One would think that Post Foetry would be an inappropriate venue to announce my intention to seek a literary agent for a memoir that I have just completed, but then I have never approached my life in an orthodox manner.
I'm not about to start now.
It seems that I have always hung on the periphery of things, and I'm sure that my refusal to play nice with those in power has held me back in significant ways. But if I see something that bothers me, I tend to speak out, sometimes in a snarky way, but mostly in a pointed manner.
Not a good way to make connections; however, I don't want to go through life with that sick feeling in my gut that I have cultivated a friendship based solely on my wanting "something" from that person. When I offer a compliment to someone and reach out in friendship, it's genuine--otherwise, I simply don't do it.
What I'm seeking now is a professional relationship which could be mutually beneficial, not a best friend.
I have discovered that writers tend to be some of the most conservative people in the world; sure, their political leanings may point left, but when it comes to making a real difference in the world, they, in the face of controversy, tend to cower in the corner and then join other writers in lockstep, sucking up to whoever is the flavor of the moment. Also, writers in position of power tend to want the status quo to remain as it is. And why not? Why would anyone want to lose his/her power base?
The two major magazines devoted to writing and writing programs mostly turn a blind eye to contest corruption at the highest echelons. The contest model is supposed to be in place for discovering new writers, but, in my opinion, as long as the taint of cheating hangs over the biz, then one would be wise to avoid all contests that don't offer judging transparency, which, unfortunately, seems sadly lacking in most contests.
I have never been against literary contests per se; on the surface, the contest model sounds like a good idea: writers pay a small reading fee, the magazine raises some money for cost containment, and new writers have a chance to get their work read by esteemed judges, who are themselves noted writers. Unfortunately, most contest manuscripts are screened by interns and even undergraduate students, and "Famous Writer" reads only a fraction of the submissions, some of them "cherry picked" by friends and teachers.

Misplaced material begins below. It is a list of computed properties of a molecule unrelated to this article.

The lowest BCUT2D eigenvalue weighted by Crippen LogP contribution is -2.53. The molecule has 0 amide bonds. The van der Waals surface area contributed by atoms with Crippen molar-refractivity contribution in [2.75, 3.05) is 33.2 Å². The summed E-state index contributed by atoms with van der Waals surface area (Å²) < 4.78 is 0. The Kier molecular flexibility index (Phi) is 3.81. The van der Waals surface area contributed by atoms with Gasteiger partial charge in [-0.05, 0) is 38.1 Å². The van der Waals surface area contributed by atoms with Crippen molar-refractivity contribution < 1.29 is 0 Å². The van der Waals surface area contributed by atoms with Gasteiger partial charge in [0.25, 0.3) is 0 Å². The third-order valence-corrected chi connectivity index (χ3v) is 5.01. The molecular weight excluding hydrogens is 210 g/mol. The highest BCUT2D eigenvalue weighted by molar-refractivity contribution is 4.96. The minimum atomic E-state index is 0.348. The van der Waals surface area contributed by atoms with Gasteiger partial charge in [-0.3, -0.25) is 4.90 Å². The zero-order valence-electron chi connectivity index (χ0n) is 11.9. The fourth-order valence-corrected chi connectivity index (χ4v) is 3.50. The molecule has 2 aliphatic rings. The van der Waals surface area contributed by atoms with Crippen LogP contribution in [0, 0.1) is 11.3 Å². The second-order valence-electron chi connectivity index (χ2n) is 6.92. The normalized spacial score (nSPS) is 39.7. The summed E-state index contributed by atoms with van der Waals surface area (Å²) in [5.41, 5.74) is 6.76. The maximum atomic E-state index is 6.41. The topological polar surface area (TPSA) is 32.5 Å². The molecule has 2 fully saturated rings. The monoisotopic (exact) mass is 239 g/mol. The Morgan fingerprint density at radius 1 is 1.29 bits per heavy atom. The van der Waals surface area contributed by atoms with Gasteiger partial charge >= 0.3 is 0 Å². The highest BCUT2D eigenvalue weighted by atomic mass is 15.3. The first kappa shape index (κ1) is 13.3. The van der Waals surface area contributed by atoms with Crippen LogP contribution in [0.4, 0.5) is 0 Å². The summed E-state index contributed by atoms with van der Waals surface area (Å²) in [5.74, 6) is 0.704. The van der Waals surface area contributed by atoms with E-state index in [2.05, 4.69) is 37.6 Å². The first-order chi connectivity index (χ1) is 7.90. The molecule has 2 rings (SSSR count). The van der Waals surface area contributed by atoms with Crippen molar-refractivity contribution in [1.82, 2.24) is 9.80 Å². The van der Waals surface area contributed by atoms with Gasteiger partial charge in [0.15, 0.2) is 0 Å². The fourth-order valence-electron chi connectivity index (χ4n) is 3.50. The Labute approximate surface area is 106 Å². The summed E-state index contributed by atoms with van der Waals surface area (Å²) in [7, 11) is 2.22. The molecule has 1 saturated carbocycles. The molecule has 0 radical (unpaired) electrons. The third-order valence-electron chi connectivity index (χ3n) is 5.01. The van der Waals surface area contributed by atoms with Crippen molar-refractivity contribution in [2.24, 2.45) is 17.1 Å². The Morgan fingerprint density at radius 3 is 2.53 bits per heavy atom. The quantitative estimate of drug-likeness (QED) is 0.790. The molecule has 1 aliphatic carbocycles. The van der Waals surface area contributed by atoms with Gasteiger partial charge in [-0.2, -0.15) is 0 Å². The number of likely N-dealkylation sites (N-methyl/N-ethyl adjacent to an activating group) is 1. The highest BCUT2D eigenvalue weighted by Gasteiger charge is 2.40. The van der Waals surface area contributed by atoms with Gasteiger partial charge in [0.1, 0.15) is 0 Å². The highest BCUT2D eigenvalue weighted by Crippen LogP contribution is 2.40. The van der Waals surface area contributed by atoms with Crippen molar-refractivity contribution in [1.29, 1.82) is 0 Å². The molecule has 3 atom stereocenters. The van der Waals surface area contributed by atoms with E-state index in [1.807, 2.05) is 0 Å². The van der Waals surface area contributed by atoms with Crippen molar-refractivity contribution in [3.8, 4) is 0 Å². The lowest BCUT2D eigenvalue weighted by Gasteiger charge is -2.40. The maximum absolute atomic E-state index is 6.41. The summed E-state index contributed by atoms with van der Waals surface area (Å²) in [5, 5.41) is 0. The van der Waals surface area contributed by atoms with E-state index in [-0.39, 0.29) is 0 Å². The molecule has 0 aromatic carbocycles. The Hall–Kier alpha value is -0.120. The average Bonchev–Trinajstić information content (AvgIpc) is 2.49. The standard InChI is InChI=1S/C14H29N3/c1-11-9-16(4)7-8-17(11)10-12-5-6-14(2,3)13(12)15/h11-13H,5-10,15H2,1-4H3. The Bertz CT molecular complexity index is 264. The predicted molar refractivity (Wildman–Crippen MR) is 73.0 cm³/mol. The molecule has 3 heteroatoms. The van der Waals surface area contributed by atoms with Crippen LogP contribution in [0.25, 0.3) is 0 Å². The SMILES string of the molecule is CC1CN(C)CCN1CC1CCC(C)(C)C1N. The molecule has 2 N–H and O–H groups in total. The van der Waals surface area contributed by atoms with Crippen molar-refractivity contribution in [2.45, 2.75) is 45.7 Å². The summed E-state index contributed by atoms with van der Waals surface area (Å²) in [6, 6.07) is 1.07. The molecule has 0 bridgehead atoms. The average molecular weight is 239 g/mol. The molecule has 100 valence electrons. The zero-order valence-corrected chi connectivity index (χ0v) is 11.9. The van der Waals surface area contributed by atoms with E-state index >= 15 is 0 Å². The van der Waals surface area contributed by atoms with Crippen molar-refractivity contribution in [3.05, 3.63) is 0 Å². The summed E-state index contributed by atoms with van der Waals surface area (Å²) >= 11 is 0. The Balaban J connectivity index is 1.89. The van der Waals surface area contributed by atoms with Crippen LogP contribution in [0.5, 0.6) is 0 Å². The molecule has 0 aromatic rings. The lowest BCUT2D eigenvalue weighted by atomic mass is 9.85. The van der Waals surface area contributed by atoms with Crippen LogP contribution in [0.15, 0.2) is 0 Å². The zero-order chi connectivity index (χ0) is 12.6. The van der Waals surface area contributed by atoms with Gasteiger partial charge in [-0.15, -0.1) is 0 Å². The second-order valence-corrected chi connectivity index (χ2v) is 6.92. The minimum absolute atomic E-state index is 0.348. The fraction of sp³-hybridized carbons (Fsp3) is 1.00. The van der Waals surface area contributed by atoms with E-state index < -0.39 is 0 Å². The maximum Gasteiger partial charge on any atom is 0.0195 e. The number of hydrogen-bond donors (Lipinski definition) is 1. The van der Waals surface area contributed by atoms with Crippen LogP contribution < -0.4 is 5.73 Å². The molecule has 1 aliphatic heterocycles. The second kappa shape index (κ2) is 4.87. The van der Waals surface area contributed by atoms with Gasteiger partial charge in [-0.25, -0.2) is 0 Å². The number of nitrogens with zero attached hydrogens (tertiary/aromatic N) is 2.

I would not want my memoir to be screened by an undergraduate who has just submitted a story to his creative writing instructor in which the protagonist is a piece of snot in search of the Holy Grail (yes, I have read and graded such wondrous prose). Undergraduate writers are still learning craft, and, quite frankly, are not yet good judges of literature, so I'll pass on that venue, thank you.
I believe I have written a good book (a memoir), and would love to have the opportunity to prove it to a literary agent and a publisher, but I may experience an uphill battle because of my refusal to play the intricate rules of sucking up to people who would not otherwise be my friends.
I won't say too much here, but I have launched a site, which is basically an open call for a literary agent. The site includes an open letter, a summary, a book blurb, a synopsis, notes on narrative thread, research note, and excerpts from the memoir.
I will also be querying agents directly; I doubt very much if agents will be chasing after my book, contract in hand, just because they have seen my site, but it will offer a link to those elements that agents need to base their decisions on whether to represent or not represent a writer's work.
Agent or no agent, the book will be published, even if I self publish it. Many mid list books and chapbooks are self published anyway. Those so-called publishing cooperatives are simply masked self publishing presses devoted to publishing the work of the same three or four writers, so I have no hangups about self-publishing.
Anyway, that's about it.
Above photo: Jennifer L. Semple (1970)